Nine to watch for in '09: TV's fan favorites and new series premiere

January 11, 2009|By Chris Kaltenbach | Chris Kaltenbach,

When it comes to midseason TV, this year's new and returning shows are a decidedly mixed lot. Some look like sure bets (welcome back, Joss Whedon!), while others seem doomed from the start (does America really need more Howie Mandel?). Some are coming back with a roar (its fans can't wait to find Lost all over again), while others seem like they're limping to the finish line (does anyone even notice that Friday Night Lights is returning to prime time?).

Realizing that, in TV, there's no such thing as a sure bet, and being fully prepared to be surprised (both pro and con), here's a list of nine shows to look for in '09.

* 24, Fox (Season 7 premiere today, 8 p.m.): Jack Bauer (Kiefer Sutherland, pictured at left) returns, once again with only one day to save the world. This time, Jack, about to stand trial (for murder, torture, unlawful detainment and about a dozen other examples of nastiness-under-duress), is called on when an old friend seems to have turned traitor. Here's betting that, by season's end, new President Allison Taylor (Cherry Jones) will be glad ol' Jack is still around.

* Lost, ABC (Season 5 premieres Jan. 21, 8 p.m.): So many questions. Why is Sayid (Naveen Andrews) apparently working for Ben (Michael Emerson)? Just how do the Oceanic Six get off that island? Has Hurley (Jorge Garcia) gone insane? And is that really Locke (Terry O'Quinn) inside that casket?

* Friday Night Lights, NBC (Season 3 network premiere Friday, 9 p.m.): Those never-say-die Dillon Panthers are back on network TV for tonight's Season 3 opener. Of course, those of you with DirecTV have already seen this season (which ends with Wednesday's season finale), but please don't spoil things for the rest of us.

* Dollhouse, Fox (series premiere Feb. 13, 9 p.m.): Buffy the Vampire Slayer creator Whedon returns with this eerie series starring Eliza Dushku (who played the dark Buffy, aka Faith) as Echo, one of a group of "actives," individuals who have had their minds swept clean and can thus be programmed to be whomever - or whatever - the programmer desires. Two problems: The FBI wants to close this whole illegal operation down, and Echo's memory hasn't been wiped as clean as everyone thought.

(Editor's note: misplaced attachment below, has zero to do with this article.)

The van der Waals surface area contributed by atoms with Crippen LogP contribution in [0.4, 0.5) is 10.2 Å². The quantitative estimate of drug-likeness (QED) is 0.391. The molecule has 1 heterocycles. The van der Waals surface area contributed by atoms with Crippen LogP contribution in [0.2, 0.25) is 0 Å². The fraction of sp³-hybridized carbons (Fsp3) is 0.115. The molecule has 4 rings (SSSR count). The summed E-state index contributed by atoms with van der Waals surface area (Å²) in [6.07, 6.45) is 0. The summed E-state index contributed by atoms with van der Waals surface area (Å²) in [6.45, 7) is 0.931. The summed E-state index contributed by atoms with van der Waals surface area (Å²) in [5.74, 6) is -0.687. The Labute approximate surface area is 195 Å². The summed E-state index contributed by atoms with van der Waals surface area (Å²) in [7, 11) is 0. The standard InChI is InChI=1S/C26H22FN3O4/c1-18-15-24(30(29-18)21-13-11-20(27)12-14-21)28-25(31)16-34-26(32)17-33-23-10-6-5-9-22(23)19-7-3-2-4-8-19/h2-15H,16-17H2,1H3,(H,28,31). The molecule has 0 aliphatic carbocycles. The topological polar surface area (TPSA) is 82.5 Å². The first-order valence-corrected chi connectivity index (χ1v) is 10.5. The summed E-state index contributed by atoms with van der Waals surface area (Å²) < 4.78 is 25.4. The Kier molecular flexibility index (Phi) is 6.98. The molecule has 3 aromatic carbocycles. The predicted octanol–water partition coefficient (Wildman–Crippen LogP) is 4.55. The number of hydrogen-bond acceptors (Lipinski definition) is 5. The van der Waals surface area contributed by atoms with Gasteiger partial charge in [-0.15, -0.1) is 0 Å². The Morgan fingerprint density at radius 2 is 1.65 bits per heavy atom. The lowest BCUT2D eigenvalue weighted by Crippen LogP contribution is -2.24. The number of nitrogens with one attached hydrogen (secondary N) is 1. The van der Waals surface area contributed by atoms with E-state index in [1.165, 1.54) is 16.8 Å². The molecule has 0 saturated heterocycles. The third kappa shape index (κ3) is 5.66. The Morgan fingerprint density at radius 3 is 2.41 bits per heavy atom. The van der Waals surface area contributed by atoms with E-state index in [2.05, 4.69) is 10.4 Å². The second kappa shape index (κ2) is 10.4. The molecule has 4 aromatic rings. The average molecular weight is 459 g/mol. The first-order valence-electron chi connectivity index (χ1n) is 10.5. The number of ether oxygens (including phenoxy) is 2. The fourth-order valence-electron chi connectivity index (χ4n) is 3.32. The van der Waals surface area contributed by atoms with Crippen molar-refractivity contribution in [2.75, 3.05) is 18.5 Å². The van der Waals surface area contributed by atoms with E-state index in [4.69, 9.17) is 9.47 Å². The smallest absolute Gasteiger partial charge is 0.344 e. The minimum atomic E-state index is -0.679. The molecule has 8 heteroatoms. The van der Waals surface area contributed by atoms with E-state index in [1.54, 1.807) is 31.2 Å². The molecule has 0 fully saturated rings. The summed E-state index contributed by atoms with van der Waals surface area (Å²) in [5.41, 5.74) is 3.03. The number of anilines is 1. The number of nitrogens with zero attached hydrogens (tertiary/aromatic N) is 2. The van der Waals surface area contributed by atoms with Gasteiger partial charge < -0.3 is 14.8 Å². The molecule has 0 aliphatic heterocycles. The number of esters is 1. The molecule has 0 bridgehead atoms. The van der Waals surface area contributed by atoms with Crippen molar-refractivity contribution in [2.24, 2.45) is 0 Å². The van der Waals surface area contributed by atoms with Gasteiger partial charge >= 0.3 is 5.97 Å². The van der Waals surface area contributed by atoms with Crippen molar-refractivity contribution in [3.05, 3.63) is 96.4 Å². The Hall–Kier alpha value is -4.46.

* CSI: Crime Scene Investigation, CBS (major cast change Thursday, 9 p.m.): After nine seasons and 191 episodes, William Petersen's Gil Grissom heads out the door. Good thing Laurence Fishburne's Raymond Langston is on hand to fill his shoes, right?

* The Beast, A&E (series premiere Thursday, 10 p.m.): Patrick Swayze, whose valiant, well-publicized battle against pancreatic cancer continues, plays a maverick FBI agent with his own unorthodox way of doing things, forced to take on a rookie partner.

* Howie Do It, NBC (premiered Friday, 8 p.m.): As if his omnipresence on Deal or No Deal wasn't enough. Here, Mandel, a long way from his days on St. Elsewhere, cons unsuspecting marks into thinking they're on a reality show, or auditioning for a film or TV role. Did anyone in the vast TV audience really ask for this show?

* Trust Me, TNT (series premiere Jan. 26, 10 p.m.): Eric McCormack (Will & Grace) and Tom Cavanagh (Ed) are partners in a Chicago ad agency. Could this prove to be a 21st-century version of AMC's Mad Men? And have the creators of this series met the creators of ...

* Lie to Me, Fox (series premiere Jan. 21, 9 p.m.): Maybe. But despite the similarities in title, this is not another series about ad types. Tim Roth plays a guy who studies facial movement and body language to determine whether or not someone is telling the truth, and uses his skills to help law enforcement.

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